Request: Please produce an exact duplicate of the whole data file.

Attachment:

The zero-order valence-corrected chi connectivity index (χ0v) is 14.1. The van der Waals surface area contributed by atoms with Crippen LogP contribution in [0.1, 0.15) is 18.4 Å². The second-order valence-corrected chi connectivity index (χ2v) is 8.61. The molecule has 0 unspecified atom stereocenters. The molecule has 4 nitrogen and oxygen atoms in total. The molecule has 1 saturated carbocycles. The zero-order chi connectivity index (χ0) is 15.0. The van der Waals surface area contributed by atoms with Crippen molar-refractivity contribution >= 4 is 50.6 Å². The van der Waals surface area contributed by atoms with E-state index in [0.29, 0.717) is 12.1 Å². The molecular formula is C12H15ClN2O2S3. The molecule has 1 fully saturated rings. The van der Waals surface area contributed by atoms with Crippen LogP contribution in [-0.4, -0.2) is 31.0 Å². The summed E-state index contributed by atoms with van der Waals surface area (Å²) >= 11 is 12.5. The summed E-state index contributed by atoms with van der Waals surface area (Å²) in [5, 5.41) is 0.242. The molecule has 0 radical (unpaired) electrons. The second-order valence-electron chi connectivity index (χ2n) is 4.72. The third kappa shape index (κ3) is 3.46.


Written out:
The zero-order valence-corrected chi connectivity index (χ0v) is 14.1. The van der Waals surface area contributed by atoms with Crippen LogP contribution in [0.1, 0.15) is 18.4 Å². The second-order valence-corrected chi connectivity index (χ2v) is 8.61. The molecule has 0 unspecified atom stereocenters. The molecule has 4 nitrogen and oxygen atoms in total. The molecule has 1 saturated carbocycles. The zero-order chi connectivity index (χ0) is 15.0. The van der Waals surface area contributed by atoms with Crippen molar-refractivity contribution >= 4 is 50.6 Å². The van der Waals surface area contributed by atoms with E-state index in [0.29, 0.717) is 12.1 Å². The molecular formula is C12H15ClN2O2S3. The molecule has 1 fully saturated rings. The van der Waals surface area contributed by atoms with Crippen LogP contribution in [-0.4, -0.2) is 31.0 Å². The summed E-state index contributed by atoms with van der Waals surface area (Å²) >= 11 is 12.5. The summed E-state index contributed by atoms with van der Waals surface area (Å²) in [5, 5.41) is 0.242. The molecule has 0 radical (unpaired) electrons. The second-order valence-electron chi connectivity index (χ2n) is 4.72. The third kappa shape index (κ3) is 3.46.